Hathaway-Sycamores’ Wendy Wang Joins the Conversation About Anti-Asian Racism & Behavioral Health

Posted by on May 27, 2021 in Featured Slider, News | 0 comments

Hathaway-Sycamores Wendy WangOn May 21, Hathaway-Sycamores Vice President of Public Policy and Advocacy Wendy Wang took part in a webinar, Stop The Hate: A Conversation About Anti-Asian Racism & Behavioral Health, hosted by the California Council of Community Behavioral Health Agencies (CBHA). In the virtual webinar, legislators and community representatives stood with the AAPI community, highlighted current legislation and best practices, and discussed what our state and county are doing to address the racism that the AAPI community is experiencing. Anti-Asian racism is not a new problem in our country, but it has been amplified during the pandemic.

Hathaway-Sycamores President & CEO Debra Manners, the incoming president of CBHA, provided the introduction to the webinar, speaking about our collective hope for a just and equitable society where all people are treated with dignity and respect. Congresswoman Judy Chu, CA-District 27 and Congresswoman Doris Matsui, CA-District 6 gave opening remarks and shared legislative updates. (President Biden signed the COVID 19 Hate Crimes Act the previous day.)

The Legislative Panel included Congressman Ami Bera, CA-District 7; State Senator Dave Min, Senate District, 37; Assemblymember Ash Kalra, Assembly District 27; and Councilmember Mai Vang, Sacramento City Council, District 8. Panelists shared their experiences serving as an AAPI legislator, challenges faced since the recent surges in hate crimes and what actions the community can take to fix anti-hate.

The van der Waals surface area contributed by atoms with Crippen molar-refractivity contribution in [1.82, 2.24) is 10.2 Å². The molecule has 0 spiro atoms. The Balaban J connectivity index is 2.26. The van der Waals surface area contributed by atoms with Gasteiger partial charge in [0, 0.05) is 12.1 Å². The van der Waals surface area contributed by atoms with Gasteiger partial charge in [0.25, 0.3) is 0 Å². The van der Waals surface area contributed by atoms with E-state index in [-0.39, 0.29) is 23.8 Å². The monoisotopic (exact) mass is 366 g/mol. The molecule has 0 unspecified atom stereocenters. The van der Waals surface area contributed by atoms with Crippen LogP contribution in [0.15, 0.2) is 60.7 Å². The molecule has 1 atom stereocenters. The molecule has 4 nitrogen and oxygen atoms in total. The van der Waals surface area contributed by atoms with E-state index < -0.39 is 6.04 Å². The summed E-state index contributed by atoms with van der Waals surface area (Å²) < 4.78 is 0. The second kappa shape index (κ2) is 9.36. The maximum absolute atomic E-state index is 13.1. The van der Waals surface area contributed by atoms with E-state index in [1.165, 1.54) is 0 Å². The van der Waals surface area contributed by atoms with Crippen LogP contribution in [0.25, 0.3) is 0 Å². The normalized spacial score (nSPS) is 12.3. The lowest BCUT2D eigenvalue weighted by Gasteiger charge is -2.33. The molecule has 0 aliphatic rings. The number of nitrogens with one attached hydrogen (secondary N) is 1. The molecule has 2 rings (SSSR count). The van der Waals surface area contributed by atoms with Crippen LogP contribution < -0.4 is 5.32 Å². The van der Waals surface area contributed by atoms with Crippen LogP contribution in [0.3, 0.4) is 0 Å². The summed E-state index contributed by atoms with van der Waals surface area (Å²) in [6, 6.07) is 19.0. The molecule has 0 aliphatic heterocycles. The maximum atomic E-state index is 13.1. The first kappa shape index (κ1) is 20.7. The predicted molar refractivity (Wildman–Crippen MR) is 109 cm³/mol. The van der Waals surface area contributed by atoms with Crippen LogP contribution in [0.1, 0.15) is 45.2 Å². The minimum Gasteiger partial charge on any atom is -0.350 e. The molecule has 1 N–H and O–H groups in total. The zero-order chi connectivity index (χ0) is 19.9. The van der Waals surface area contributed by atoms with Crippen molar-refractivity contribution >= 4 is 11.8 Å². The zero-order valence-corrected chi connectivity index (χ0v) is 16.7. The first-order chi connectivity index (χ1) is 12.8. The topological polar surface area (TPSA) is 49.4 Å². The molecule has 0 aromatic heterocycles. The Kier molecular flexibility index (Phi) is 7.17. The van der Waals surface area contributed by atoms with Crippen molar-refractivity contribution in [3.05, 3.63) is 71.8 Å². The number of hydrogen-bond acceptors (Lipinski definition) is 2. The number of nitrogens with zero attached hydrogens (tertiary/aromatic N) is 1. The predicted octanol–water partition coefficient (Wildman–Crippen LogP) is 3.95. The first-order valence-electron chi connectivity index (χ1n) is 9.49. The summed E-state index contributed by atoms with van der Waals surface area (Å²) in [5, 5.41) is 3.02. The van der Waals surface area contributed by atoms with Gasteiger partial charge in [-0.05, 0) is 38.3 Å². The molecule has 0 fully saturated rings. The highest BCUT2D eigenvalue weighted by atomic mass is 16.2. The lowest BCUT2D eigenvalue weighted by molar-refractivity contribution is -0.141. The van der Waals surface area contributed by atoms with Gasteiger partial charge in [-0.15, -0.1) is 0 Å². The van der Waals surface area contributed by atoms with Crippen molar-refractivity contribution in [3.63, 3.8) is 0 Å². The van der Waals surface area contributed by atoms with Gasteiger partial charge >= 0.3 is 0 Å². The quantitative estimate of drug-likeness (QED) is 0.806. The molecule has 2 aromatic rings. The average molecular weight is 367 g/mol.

Hathaway-Sycamores’ Wendy Wang co-moderated the Member & Community Agency Panel. Panelists answered questions and shared their personal journeys as members of the AAPI community. Members of the panel talked about the sense of feeling “other” – sometimes through subtle hints but also more directly. One of those examples included a classmate, when Wendy was in first grade, making fun of her because of her English/pronunciation. The direct correlation between violence and racism being experienced, and mental health concerns, was discussed. As was the need to provide better mental health access in the AAPI community by reducing both language barriers and stigma.

Wendy Wang shared her personal story as an immigrant born in Taiwan who moved to the US in the early 1980s. Like many immigrant families, Wendy grew up in a three-generation household. The influence of her grandparents and the values they instilled in her are fundamental to who she is today. She acclimated quickly to American culture and excelled in school, but experienced the tension of being pulled in two different directions, as she also wanted to hold onto her Chinese/Taiwanese culture that shaped her. Wendy also discussed her awareness that becoming a doctor, engineer, lawyer, or scientist would be the pathway for her family to be proud of her. Community mental health and nonprofit work were not included on the “accepted” list. Even so, Wendy shares, “I am super grateful for the totality of my experiences, for my parents, their stories about their anti-Asian experiences that they had seen early on in my life. I take all of that into the work I do, and the work Hathaway-Sycamores does.”

At Hathaway-Sycamores Wendy is the Vice President of Public Policy and Advocacy and is also the Co-Chair of our Diversity, Equity and Inclusion (DEI) Advisory Committee, charged with identifying areas and policies within the organization that can be improved to promote diversity and inclusion of perspectives and experiences. Additionally, the DEI Advisory Committee has established a separate policy platform focused on systemic inequities experienced by many of our consumers, their families and our staff.

Acts of hate towards the Asian American and Pacific Islander communities can be reported at Stop AAPI Hate.

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